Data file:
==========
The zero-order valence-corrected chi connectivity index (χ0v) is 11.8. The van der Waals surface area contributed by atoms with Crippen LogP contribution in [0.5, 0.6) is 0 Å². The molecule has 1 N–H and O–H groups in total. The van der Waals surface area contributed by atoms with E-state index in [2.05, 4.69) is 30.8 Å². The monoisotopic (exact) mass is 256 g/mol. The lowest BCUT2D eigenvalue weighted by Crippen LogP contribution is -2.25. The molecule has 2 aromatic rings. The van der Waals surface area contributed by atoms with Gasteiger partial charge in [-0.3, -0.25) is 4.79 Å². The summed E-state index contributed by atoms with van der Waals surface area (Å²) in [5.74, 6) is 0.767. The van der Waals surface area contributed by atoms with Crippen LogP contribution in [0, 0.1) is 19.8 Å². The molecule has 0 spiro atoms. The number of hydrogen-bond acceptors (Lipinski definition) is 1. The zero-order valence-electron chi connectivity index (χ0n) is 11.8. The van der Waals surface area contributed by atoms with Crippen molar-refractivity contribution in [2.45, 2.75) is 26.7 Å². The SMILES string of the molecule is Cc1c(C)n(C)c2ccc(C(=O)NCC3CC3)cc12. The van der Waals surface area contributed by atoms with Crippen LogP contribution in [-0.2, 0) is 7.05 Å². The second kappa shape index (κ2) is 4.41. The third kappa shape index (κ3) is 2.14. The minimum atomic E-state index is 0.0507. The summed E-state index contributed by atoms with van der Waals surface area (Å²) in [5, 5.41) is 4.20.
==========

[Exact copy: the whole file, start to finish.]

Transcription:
The zero-order valence-corrected chi connectivity index (χ0v) is 11.8. The van der Waals surface area contributed by atoms with Crippen LogP contribution in [0.5, 0.6) is 0 Å². The molecule has 1 N–H and O–H groups in total. The van der Waals surface area contributed by atoms with E-state index in [2.05, 4.69) is 30.8 Å². The monoisotopic (exact) mass is 256 g/mol. The lowest BCUT2D eigenvalue weighted by Crippen LogP contribution is -2.25. The molecule has 2 aromatic rings. The van der Waals surface area contributed by atoms with Gasteiger partial charge in [-0.3, -0.25) is 4.79 Å². The summed E-state index contributed by atoms with van der Waals surface area (Å²) in [5.74, 6) is 0.767. The van der Waals surface area contributed by atoms with Crippen LogP contribution in [0, 0.1) is 19.8 Å². The molecule has 0 spiro atoms. The number of hydrogen-bond acceptors (Lipinski definition) is 1. The zero-order valence-electron chi connectivity index (χ0n) is 11.8. The van der Waals surface area contributed by atoms with Crippen molar-refractivity contribution in [2.45, 2.75) is 26.7 Å². The SMILES string of the molecule is Cc1c(C)n(C)c2ccc(C(=O)NCC3CC3)cc12. The van der Waals surface area contributed by atoms with Crippen LogP contribution in [-0.2, 0) is 7.05 Å². The second kappa shape index (κ2) is 4.41. The third kappa shape index (κ3) is 2.14. The minimum atomic E-state index is 0.0507. The summed E-state index contributed by atoms with van der Waals surface area (Å²) in [5, 5.41) is 4.20.